Scenes from an Apatow marriage
Filmmaker Judd Apatow talks about his new “This Is 40,” which stars Paul Rudd and Apatow’s wife, Leslie Mann, and their daughters, Maude and Iris.
The Philadelphia Inquirer
It’s almost like Ingmar Bergman’s “Scenes From a Marriage,” Judd Apatow’s “This Is 40.”
“In fact, before I made the movie I watched ‘Scenes From a Marriage,’ which actually has a lot of humor in it,” says Apatow, whose own chronicles of domestic discord — the stormy to-and-fro between men and women, or man-boys and women — have become a brand unto themselves. “The 40-Year-Old Virgin,” “Knocked Up” and now, “This Is 40,” which opened Friday.
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“I love the spirit of ‘Scenes From a Marriage’ — so much of it is deadpan, and the scenes go on for a really long time and force you to feel every aspect of these awkward moments.”
There are awkward moments aplenty in “This Is 40,” which revisits “Knocked Up’s” marrieds, Pete (Paul Rudd) and Debbie (Leslie Mann), as they grapple with parenting issues, economic issues, sexual issues and weird bathroom-habit issues.
Apatow is wed to Mann, and Maude and Iris, the two girls who appear as Pete and Debbie’s kids, are, in fact, Apatow and Mann’s.
“This is my version of a film about this middle-aged period of life,” Apatow explains, “but it’s not a story from our lives. ... Leslie is such a courageous actress, she wants to go farther, and she wants it to be as truthful as possible, but for us it’s about emotional truth. ...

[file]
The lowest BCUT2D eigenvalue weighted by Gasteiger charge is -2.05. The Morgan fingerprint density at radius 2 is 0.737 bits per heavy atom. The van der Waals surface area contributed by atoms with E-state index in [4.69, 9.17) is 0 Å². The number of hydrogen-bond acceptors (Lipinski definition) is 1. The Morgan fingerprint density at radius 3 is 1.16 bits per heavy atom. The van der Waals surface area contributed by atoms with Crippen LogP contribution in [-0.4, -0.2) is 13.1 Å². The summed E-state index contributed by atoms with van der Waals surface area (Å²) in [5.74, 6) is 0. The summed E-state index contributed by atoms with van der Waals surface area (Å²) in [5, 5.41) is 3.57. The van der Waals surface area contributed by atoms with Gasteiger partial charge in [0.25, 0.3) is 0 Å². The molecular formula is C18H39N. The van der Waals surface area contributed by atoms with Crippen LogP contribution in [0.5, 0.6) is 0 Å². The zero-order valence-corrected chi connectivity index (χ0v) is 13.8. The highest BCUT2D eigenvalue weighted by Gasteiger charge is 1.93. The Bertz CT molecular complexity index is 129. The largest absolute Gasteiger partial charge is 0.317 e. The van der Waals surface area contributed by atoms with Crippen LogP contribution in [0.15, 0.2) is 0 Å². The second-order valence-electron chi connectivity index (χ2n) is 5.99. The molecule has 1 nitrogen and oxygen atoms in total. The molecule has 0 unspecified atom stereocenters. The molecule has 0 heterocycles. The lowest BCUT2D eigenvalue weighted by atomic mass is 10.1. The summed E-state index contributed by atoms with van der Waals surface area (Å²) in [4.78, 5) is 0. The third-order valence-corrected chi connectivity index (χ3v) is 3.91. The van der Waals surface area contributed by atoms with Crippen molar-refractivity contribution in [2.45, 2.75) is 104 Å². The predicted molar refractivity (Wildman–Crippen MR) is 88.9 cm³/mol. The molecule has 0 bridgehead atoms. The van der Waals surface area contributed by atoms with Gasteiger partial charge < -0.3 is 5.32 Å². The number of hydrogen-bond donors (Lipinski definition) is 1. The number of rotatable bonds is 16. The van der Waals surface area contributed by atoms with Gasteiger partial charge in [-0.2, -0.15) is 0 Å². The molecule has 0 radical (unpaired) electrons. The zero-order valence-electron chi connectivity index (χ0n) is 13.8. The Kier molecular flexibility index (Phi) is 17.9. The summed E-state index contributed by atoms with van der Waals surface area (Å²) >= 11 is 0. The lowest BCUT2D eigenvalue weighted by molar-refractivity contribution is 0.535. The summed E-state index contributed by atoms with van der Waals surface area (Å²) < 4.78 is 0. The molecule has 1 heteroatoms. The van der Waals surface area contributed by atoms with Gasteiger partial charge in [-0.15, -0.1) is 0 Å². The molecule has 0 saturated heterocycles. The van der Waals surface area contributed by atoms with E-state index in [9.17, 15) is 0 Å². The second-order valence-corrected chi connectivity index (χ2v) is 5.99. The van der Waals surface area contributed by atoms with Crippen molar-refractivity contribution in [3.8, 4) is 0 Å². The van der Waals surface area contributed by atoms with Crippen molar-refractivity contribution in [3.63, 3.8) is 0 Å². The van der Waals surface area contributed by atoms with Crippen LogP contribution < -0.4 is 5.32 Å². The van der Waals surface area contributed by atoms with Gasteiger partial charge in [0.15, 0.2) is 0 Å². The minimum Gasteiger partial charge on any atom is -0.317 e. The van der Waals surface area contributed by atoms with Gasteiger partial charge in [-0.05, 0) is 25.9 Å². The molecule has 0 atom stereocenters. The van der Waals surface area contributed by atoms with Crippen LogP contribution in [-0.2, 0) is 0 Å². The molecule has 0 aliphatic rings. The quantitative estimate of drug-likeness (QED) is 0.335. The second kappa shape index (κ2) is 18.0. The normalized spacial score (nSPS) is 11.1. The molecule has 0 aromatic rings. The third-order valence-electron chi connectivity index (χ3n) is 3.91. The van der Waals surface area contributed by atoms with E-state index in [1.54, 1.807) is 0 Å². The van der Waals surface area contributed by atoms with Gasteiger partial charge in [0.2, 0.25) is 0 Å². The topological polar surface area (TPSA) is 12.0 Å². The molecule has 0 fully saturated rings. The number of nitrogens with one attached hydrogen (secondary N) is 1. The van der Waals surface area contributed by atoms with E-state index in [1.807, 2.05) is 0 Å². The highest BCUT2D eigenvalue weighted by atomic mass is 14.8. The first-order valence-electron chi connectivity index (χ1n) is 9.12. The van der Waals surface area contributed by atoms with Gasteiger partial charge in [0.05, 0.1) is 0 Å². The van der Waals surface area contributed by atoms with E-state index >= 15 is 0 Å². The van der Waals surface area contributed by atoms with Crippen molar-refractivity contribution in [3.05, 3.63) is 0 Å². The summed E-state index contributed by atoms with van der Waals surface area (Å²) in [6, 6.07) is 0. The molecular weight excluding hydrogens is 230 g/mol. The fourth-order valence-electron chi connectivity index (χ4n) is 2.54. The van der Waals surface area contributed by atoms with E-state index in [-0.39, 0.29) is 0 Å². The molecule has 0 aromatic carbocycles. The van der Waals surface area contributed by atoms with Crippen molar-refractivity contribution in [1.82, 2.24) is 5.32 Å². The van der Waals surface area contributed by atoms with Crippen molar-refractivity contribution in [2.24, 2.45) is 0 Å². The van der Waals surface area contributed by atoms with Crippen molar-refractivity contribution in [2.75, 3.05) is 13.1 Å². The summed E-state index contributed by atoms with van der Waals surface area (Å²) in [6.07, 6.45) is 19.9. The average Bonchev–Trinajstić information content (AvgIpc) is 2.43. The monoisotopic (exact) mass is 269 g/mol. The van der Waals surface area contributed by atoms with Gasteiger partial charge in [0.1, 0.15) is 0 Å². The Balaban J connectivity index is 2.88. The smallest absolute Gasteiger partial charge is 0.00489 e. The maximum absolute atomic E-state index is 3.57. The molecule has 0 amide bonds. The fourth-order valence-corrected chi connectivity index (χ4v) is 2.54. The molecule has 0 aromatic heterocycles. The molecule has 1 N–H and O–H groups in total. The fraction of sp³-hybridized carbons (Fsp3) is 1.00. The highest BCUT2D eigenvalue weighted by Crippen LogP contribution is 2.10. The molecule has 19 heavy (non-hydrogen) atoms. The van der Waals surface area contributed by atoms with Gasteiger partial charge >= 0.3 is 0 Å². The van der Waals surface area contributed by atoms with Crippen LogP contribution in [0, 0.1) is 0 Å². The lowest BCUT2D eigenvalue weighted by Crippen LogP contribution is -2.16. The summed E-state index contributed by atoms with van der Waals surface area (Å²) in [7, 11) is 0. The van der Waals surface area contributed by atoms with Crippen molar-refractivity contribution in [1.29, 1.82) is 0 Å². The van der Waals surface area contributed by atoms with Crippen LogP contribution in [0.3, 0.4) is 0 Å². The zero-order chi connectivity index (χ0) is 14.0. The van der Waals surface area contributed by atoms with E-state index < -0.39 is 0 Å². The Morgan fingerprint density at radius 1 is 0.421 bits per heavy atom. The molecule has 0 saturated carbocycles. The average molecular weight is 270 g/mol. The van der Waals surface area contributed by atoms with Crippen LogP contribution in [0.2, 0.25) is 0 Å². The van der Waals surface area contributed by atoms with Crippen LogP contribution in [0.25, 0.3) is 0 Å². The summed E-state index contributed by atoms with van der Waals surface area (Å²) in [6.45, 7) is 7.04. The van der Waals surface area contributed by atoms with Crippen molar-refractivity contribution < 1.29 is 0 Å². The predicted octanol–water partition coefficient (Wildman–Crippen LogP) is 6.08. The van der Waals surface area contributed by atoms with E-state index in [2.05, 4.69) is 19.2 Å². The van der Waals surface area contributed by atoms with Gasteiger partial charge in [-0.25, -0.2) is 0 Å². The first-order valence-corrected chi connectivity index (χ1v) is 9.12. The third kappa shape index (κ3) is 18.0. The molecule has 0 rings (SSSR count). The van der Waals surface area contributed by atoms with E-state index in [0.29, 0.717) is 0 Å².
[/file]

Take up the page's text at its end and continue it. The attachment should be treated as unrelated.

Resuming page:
“Nothing in the movie happened ... but it is about our concerns, and it does examine all of the debates that we have. It is a heightened version of our communication problems.”
Well, a few things in the movie really happened. Apatow and Mann’s eldest, Maude, who was 13 when they shot “This Is 40” and has just now turned 15, did, like her character in the film, go on a major “Lost” binge — watching every one of the 121 episodes of the J.J. Abrams series in a matter of weeks.
“The second we start a project — well, first I have to get her permission to do it,” Apatow says, explaining how he and his wife approach their work. “So I have to tell her the idea, and then she says if she’s game and if she feels like it’s appropriate to have the kids in the movie.
“I’m probably more reckless that way. I just think, well, this would be really interesting. And she says, ‘Yes, but will we ruin our children’s lives?’
“And I’ll say, ‘Only if the movie’s terrible.’ ”
So Apatow and Mann throw ideas out there, and talk through them, and walk through them, and deconstruct them.
“It’s fictionalized,” Apatow says, “but in some ways it is our lives. Or how we look at life. And that’s why it feels balanced, because she defends Debbie’s position and I defend Pete’s. ...
“It’s multimillion-dollar couples therapy — we hope other people will enjoy.”